Things we didn’t realise: that the lid has one direction in which it sits flush. The other way around, it doesn’t. The theory is that this is for those occasions when you do want steam to escape, which I guess could be useful, but… it was frustrating when we didn’t realise.

We also didn’t realise how to care for cast iron, because it arrived sans any instructions about seasoning or care. So we found that out the hard way. Fortunately it’s not the sort of thing that can be easily destroyed, which I guess is the whole point with cast iron, right?

Anyway. The results have been… acceptable. We’ve only used it twice. Once while actually camping when we were quite pleased with how it turned out, even though frustrated by the lid. The second time was to check out how well we’d seasoned it, and that was somewhat less awesome. Partly it was because we used a larger piece of meat so it was squishier and therefore more bits of carrot ended up burnt on the side. Partly it was because cooking a la camping (we still used the firepit, in the backyard) just isn’t the same when you’re not, like, camping.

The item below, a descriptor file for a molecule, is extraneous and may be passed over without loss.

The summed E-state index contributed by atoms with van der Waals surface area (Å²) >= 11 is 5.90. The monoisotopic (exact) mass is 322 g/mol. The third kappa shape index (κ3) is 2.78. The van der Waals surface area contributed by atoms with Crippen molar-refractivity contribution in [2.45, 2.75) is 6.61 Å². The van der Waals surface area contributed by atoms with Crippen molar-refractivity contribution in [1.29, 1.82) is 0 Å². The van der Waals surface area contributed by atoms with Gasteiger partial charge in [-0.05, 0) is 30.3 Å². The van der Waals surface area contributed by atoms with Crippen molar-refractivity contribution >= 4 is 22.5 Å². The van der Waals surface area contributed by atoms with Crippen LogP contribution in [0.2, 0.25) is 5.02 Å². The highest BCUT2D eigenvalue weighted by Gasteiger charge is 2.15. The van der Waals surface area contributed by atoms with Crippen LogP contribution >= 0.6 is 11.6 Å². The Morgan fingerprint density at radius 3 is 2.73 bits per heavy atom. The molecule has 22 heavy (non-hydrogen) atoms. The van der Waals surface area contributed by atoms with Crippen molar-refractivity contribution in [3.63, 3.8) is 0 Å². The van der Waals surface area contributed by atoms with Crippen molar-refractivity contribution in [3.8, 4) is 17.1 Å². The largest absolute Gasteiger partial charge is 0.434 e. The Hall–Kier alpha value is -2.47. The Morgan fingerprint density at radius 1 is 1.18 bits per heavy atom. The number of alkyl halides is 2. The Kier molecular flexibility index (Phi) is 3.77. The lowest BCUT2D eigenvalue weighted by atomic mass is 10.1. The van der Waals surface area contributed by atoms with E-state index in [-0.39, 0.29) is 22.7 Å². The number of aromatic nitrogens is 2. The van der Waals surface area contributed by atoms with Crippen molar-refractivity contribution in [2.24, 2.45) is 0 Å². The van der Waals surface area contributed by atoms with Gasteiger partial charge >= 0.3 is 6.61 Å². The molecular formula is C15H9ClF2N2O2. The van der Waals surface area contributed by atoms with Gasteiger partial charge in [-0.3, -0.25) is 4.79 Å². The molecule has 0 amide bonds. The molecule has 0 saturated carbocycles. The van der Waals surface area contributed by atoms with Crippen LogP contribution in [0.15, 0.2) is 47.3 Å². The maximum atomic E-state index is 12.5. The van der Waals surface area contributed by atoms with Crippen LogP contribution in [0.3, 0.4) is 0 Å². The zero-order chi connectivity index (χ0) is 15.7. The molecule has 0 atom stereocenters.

I think this is going to be a good addition to our camping experience. I think I have to find my recipe for damper as the next experiment.

Roast lamb

UnknownRoast lamb is an important part of my culinary heritage… but that doesn’t mean it’s sacrosanct. On the contrary: I have been slowly but surely trying new and interesting recipes for the cooking of the perfect lamb for a long time now.

And I’ll come right out, now, and admit that I am definitely in the Boneless is Better camp. I understand the bone does… something… but for ease of eating and time cooking, there’s really no going back from boneless.

Anyway, one of my favourite ways of roasting the dear little animal is courtesy of the only Jamie Oliver book I own, which was a present from a dear friend a while back: Jamie does Several Basically Unrelated Countries and Has His Photo Taken looking either Pensive or Manic. It’s in the French section, and involves first stuffing as much garlic, thyme and rosemary as you can into the meat – well, that’s my interpretation anyway. The meat then goes direct on to an oven rack, while underneath it goes a tray with pre-sauteed onion, garlic, leeks, a couple tins of white beans and a mound of herbs (oh and stock – enough that it’s not going to boil dry… oops…). Leave alone for a while. Done. You can mash the leek and bean dish a bit at the end, if you want, and then serve the meat on top.

Seriously brilliant.

No pics because we ate it too fast.